From bike patrol units, Bratwear began making uniforms for other specialized divisions, including K-9 and motor patrols. But the company doesn't just make shorts and underwear anymore. An all season jacket for bike patrols is an in-demand product, and includes zip-out sleeves, a waterproof outer shell, and reflective trim for visibility.
They even manufacture a duty uniform, a rugged jumpsuit with the high performance features demanded by officers on the west coast. They were the first to bring the concept to law enforcement, and it remains a best seller to this day.
High Performance and Highly Custom
There's little stock found at Bratwear; everything the company makes, from shorts to jackets to undergarments and body armor covers, is made to order. Fabrics come from overseas mills ("I'd order them here, if anyone made them anymore," she laments), with Bratwear's own thread blends and dyes to match a department's color requirements. Each officer is individually measured before employees cut the pieces needed to manufacture the uniform. Stay-at-home moms stitch together the rough uniform, then ship the garments back to the shop for finishing touches.
Any component of the uniform can be modified to match the desired functionality of the wearer. Bratwear will add or delete pockets, move belt loops, or resize the length of a zipper to accommodate her customers. She'll even alter garments not made by Bratwear. "Customers like our sewing better," she says.
Such quality and attention to detail doesn't come cheap. Swanson readily admits that until recently, she was the most expensive supplier in the business, but a price freeze over the past few years has leveled the playing field with competitors.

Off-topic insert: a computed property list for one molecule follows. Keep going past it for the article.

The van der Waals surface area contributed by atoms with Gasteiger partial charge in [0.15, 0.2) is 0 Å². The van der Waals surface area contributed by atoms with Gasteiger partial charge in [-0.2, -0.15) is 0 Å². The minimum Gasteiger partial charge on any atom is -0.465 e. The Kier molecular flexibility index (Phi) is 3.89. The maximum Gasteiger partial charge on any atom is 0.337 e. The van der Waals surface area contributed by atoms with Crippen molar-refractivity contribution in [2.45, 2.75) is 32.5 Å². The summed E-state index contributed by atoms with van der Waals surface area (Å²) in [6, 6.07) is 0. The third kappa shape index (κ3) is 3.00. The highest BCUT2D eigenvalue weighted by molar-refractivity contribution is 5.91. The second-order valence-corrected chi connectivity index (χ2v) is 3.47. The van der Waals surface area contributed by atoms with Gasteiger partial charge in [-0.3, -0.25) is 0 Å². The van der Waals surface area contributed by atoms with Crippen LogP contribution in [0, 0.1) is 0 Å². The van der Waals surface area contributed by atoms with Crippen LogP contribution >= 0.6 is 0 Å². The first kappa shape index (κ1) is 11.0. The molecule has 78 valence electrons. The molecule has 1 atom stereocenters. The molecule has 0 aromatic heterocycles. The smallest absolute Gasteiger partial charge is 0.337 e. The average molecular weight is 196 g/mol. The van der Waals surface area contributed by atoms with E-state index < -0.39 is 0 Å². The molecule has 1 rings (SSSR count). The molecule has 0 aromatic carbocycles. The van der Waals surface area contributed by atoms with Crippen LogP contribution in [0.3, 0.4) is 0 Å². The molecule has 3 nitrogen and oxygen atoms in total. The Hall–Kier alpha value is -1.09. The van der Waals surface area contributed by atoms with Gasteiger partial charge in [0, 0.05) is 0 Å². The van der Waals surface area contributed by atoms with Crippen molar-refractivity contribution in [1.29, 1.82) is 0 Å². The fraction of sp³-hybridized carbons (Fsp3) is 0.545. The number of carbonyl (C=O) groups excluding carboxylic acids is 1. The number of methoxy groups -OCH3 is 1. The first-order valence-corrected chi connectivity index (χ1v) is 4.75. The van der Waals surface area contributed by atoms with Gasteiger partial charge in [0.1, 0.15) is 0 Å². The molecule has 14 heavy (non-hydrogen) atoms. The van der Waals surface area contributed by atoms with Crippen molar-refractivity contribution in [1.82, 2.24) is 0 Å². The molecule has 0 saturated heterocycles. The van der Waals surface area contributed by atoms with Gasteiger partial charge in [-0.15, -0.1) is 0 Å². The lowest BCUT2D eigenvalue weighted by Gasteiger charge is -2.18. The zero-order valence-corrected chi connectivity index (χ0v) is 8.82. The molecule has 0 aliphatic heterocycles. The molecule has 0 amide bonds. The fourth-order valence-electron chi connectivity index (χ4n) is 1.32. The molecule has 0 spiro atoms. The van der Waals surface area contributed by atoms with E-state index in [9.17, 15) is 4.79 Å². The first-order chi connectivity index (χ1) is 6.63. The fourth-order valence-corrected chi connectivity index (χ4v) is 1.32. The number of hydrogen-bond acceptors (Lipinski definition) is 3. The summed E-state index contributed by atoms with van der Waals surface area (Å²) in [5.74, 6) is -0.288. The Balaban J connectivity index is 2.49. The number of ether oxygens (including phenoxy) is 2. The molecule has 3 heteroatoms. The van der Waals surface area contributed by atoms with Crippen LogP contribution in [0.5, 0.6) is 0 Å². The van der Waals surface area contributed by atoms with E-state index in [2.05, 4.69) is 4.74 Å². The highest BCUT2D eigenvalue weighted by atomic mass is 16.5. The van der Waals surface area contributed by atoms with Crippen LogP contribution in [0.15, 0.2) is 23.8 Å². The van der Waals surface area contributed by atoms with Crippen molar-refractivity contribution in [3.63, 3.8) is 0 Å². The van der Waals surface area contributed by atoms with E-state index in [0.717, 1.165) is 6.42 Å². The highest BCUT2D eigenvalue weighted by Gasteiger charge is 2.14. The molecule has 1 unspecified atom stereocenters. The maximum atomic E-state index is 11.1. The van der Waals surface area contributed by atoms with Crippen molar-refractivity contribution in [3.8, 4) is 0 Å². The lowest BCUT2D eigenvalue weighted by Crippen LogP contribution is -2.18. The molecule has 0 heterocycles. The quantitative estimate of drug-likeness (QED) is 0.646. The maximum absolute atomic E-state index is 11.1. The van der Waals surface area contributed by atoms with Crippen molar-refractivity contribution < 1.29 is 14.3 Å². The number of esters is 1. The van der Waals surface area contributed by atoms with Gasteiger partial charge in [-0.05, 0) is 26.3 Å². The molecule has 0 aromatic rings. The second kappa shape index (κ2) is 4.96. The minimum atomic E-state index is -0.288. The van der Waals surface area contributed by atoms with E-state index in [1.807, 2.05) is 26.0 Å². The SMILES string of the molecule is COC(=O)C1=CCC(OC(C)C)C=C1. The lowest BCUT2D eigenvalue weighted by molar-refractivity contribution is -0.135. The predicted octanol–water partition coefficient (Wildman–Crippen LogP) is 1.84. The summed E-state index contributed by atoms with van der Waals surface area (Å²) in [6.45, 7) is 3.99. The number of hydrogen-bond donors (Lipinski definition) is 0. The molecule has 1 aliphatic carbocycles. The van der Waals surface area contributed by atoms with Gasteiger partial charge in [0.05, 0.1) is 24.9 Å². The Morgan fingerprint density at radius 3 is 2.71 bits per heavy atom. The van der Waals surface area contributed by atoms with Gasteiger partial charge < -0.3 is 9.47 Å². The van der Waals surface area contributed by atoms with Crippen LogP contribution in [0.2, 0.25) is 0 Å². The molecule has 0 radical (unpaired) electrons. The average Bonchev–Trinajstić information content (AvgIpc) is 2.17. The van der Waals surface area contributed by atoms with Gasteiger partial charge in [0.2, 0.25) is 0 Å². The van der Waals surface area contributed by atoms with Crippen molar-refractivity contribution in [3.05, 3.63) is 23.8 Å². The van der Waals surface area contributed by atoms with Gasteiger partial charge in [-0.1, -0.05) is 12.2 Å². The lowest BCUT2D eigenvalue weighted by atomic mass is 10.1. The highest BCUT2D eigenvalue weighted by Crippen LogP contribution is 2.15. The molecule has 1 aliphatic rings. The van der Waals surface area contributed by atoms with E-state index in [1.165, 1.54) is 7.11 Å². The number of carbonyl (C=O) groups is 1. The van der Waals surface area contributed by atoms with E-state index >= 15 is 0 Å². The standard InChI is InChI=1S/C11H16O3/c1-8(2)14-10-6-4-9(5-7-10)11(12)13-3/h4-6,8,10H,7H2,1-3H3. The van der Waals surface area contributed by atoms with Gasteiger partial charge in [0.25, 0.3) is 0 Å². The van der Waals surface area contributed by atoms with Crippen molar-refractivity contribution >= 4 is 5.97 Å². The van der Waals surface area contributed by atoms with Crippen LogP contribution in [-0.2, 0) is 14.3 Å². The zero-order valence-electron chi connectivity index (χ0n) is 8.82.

She admits to having lost accounts due to the high price tag, but says that over 80 percent eventually return, saying that it wasn't worth the switch. "Our workmanship is second to none, and our products easily outlast the competition," she says proudly. Many items in the Bratwear line last over 10 years, making it a sound investment for most departments.
A tough economy has presented challenges this year. "We've had to find better ways to do what we do, but it hasn't been easy," she adds.
What does come easy is the sense of community, the connection, that Bratwear has, an emphasis that is rare in today's global economy. Take the home sewers. "It's our way of keeping jobs in the community and reenergizing a skill that has all but disappeared from the business," says Swanson.
And when a memorial was held recently to honor those officers killed in the line of duty last year, it was Bratwear who made the shrouds for the police cars. "No one asked us to do it and we didn't advertise it, we just did it anyway," says Swanson. "We made uniforms for six of those officers, and there was a real sense of loss."
Such actions speak to who Bratwear is as company, as does the selection of Gary Wescott, as Swanson's business partner. A former Pierce County Sheriff Deputy, Wescott wore the first uniform Swanson ever made.
To learn more about Bratwear, visit www.bratwear.com
|Last Updated on Friday, 02 July 2010 16:44|